Now that the Democrats have the majority in the US House of Representatives, net neutrality is back on the table. House Speaker Nancy Pelosi has revealed that Democrats will introduce a bill to restore Obama-era net neutrality rules on March 6th. They haven't detailed just what the legislation would include, but its not-so-subtle name (the Save the Internet Act) makes the bill's intentions clear.
If the bill represents a full return to the 2015 rules, it would ban internet providers from blocking or slowing legal content, including through roundabout means like "fast lanes" where customers pay for better performance. The post-repeal FCC allows these restrictions so long as ISPs disclose what they're doing.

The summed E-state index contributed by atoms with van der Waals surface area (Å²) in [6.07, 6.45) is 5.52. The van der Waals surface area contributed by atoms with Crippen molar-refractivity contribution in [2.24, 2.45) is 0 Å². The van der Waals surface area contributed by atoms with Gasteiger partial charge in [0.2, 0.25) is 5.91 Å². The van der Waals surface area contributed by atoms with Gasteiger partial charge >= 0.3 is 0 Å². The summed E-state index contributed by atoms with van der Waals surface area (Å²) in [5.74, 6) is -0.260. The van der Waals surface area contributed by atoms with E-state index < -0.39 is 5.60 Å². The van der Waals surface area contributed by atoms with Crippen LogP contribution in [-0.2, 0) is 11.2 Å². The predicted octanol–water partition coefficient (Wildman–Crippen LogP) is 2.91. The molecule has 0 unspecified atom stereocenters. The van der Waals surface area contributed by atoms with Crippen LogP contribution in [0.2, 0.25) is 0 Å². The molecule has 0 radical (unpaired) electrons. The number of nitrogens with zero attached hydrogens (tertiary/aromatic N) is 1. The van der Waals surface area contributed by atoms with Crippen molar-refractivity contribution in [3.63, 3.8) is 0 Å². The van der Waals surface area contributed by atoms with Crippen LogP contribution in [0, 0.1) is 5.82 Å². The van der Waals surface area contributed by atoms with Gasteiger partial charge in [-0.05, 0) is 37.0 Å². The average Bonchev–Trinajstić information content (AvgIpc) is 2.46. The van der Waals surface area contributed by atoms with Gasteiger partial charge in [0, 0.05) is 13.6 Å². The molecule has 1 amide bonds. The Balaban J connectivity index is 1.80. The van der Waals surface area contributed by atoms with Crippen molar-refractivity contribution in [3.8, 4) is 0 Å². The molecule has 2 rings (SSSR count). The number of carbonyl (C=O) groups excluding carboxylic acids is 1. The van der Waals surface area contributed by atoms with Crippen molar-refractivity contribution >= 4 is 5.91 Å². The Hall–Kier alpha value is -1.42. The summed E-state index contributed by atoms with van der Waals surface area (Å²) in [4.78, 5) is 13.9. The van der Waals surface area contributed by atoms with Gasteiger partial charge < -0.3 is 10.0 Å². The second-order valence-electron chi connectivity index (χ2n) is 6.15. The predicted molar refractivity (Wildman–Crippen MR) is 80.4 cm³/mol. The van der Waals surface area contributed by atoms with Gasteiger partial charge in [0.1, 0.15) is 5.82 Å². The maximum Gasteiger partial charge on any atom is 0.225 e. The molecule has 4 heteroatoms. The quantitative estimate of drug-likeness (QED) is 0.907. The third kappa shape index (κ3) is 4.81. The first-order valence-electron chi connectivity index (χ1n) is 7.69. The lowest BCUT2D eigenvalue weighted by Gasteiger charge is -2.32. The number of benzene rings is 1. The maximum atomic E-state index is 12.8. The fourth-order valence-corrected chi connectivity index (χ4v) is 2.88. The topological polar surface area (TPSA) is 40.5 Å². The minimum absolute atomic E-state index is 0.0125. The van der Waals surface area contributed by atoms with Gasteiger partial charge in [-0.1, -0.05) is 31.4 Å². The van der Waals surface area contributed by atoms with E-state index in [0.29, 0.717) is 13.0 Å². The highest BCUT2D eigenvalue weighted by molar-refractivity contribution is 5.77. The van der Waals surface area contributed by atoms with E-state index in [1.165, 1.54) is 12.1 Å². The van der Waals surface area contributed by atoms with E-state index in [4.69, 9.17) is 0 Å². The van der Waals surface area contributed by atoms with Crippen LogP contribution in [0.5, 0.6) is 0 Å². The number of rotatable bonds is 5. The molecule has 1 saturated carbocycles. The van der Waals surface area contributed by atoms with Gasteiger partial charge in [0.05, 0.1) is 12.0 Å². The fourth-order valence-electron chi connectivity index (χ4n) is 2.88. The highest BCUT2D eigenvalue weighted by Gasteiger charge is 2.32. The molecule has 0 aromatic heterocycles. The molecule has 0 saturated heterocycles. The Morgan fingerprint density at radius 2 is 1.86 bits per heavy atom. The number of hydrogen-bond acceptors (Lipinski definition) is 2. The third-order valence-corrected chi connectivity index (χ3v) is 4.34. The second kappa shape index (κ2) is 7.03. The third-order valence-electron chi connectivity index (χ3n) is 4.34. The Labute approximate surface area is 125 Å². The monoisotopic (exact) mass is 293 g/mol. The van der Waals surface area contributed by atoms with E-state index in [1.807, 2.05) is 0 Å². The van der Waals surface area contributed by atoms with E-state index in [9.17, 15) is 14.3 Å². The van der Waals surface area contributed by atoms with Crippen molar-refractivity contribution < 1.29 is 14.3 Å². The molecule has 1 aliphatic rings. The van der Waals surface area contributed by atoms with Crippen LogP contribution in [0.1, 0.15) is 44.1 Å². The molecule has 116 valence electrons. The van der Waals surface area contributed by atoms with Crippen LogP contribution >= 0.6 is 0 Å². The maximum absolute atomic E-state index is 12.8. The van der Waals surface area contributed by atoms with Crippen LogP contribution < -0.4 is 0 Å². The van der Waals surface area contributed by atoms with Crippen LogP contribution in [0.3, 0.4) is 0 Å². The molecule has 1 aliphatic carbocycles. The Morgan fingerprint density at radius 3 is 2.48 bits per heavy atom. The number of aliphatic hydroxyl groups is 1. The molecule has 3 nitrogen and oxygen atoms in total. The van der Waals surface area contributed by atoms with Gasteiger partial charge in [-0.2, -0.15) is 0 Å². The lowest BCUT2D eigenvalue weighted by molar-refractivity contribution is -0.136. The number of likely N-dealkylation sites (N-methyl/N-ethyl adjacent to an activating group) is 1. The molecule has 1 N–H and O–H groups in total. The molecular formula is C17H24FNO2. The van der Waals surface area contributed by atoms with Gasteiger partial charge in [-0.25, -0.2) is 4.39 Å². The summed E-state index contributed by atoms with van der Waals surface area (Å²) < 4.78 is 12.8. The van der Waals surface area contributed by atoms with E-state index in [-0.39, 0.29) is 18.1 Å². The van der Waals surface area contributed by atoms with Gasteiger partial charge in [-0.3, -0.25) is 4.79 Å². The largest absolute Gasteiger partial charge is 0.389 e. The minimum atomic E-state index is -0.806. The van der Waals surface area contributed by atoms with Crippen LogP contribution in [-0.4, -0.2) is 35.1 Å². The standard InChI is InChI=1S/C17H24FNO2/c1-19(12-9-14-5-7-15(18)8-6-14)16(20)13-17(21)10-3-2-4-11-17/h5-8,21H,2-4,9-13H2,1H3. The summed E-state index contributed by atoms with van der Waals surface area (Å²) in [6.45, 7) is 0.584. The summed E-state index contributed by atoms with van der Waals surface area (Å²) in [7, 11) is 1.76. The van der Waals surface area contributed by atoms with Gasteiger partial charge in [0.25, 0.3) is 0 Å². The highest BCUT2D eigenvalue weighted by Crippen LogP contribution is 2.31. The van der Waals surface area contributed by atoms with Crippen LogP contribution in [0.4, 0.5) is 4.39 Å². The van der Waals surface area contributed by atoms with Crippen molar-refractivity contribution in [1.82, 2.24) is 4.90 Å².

The measure faces stiff odds. While the Senate voted for a net neutrality bill in 2018, there's no guarantee it will do the same for its equivalent of the Save the Internet Act. Moreover, that bill only passed by a narrow margin. Unless it received enough votes to override the presidential veto, there's a real chance President Trump would reject the Act. The House move may be more of a symbolic gesture in the current political climate than a realistic attempt at restoring net neutrality.